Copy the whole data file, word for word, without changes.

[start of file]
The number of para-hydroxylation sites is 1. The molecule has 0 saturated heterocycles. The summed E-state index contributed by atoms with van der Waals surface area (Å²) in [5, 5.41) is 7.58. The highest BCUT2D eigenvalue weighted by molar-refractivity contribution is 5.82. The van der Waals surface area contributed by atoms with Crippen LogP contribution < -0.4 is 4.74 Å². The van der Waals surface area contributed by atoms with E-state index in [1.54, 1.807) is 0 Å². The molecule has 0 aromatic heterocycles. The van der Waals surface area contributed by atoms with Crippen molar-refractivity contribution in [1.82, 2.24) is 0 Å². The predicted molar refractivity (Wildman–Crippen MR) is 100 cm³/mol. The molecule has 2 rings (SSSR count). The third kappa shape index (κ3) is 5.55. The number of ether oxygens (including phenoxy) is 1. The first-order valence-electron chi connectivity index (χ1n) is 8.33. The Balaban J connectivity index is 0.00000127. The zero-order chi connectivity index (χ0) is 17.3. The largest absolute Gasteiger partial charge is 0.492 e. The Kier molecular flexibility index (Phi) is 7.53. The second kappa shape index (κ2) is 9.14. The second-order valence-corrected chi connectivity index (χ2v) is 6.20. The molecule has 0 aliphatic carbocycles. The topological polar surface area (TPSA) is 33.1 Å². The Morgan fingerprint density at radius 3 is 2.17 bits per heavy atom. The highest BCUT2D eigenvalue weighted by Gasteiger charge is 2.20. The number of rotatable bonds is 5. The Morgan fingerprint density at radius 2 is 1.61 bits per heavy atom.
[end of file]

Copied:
The number of para-hydroxylation sites is 1. The molecule has 0 saturated heterocycles. The summed E-state index contributed by atoms with van der Waals surface area (Å²) in [5, 5.41) is 7.58. The highest BCUT2D eigenvalue weighted by molar-refractivity contribution is 5.82. The van der Waals surface area contributed by atoms with Crippen LogP contribution < -0.4 is 4.74 Å². The van der Waals surface area contributed by atoms with E-state index in [1.54, 1.807) is 0 Å². The molecule has 0 aromatic heterocycles. The van der Waals surface area contributed by atoms with Crippen molar-refractivity contribution in [1.82, 2.24) is 0 Å². The predicted molar refractivity (Wildman–Crippen MR) is 100 cm³/mol. The molecule has 2 rings (SSSR count). The third kappa shape index (κ3) is 5.55. The number of ether oxygens (including phenoxy) is 1. The first-order valence-electron chi connectivity index (χ1n) is 8.33. The Balaban J connectivity index is 0.00000127. The zero-order chi connectivity index (χ0) is 17.3. The largest absolute Gasteiger partial charge is 0.492 e. The Kier molecular flexibility index (Phi) is 7.53. The second kappa shape index (κ2) is 9.14. The second-order valence-corrected chi connectivity index (χ2v) is 6.20. The molecule has 0 aliphatic carbocycles. The topological polar surface area (TPSA) is 33.1 Å². The Morgan fingerprint density at radius 3 is 2.17 bits per heavy atom. The highest BCUT2D eigenvalue weighted by Gasteiger charge is 2.20. The number of rotatable bonds is 5. The Morgan fingerprint density at radius 2 is 1.61 bits per heavy atom.